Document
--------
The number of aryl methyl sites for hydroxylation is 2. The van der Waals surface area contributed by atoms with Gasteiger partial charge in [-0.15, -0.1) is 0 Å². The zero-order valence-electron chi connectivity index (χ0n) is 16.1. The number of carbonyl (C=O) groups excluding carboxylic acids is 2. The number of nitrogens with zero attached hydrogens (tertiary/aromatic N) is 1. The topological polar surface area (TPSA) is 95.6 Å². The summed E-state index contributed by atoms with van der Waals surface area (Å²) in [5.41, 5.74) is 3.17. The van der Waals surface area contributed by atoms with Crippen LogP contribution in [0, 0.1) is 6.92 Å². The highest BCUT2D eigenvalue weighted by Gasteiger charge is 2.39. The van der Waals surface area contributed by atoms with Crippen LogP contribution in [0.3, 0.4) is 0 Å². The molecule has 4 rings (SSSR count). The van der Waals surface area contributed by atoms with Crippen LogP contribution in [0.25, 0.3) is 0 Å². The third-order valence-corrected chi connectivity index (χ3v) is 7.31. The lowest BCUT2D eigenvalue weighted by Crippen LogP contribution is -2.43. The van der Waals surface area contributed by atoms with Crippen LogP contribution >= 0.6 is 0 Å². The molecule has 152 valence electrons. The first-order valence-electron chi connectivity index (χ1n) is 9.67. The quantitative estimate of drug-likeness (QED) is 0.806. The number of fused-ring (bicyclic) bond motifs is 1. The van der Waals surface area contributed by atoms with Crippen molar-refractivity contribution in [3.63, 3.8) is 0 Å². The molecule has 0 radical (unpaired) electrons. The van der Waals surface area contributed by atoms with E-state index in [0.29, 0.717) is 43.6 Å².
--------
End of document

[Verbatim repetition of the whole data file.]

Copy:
The number of aryl methyl sites for hydroxylation is 2. The van der Waals surface area contributed by atoms with Gasteiger partial charge in [-0.15, -0.1) is 0 Å². The zero-order valence-electron chi connectivity index (χ0n) is 16.1. The number of carbonyl (C=O) groups excluding carboxylic acids is 2. The number of nitrogens with zero attached hydrogens (tertiary/aromatic N) is 1. The topological polar surface area (TPSA) is 95.6 Å². The summed E-state index contributed by atoms with van der Waals surface area (Å²) in [5.41, 5.74) is 3.17. The van der Waals surface area contributed by atoms with Crippen LogP contribution in [0, 0.1) is 6.92 Å². The highest BCUT2D eigenvalue weighted by Gasteiger charge is 2.39. The van der Waals surface area contributed by atoms with Crippen LogP contribution in [0.3, 0.4) is 0 Å². The molecule has 4 rings (SSSR count). The van der Waals surface area contributed by atoms with Crippen LogP contribution in [0.25, 0.3) is 0 Å². The third-order valence-corrected chi connectivity index (χ3v) is 7.31. The lowest BCUT2D eigenvalue weighted by Crippen LogP contribution is -2.43. The van der Waals surface area contributed by atoms with Crippen LogP contribution >= 0.6 is 0 Å². The molecule has 152 valence electrons. The first-order valence-electron chi connectivity index (χ1n) is 9.67. The quantitative estimate of drug-likeness (QED) is 0.806. The number of fused-ring (bicyclic) bond motifs is 1. The van der Waals surface area contributed by atoms with Crippen molar-refractivity contribution in [3.63, 3.8) is 0 Å². The molecule has 0 radical (unpaired) electrons. The van der Waals surface area contributed by atoms with E-state index in [0.29, 0.717) is 43.6 Å².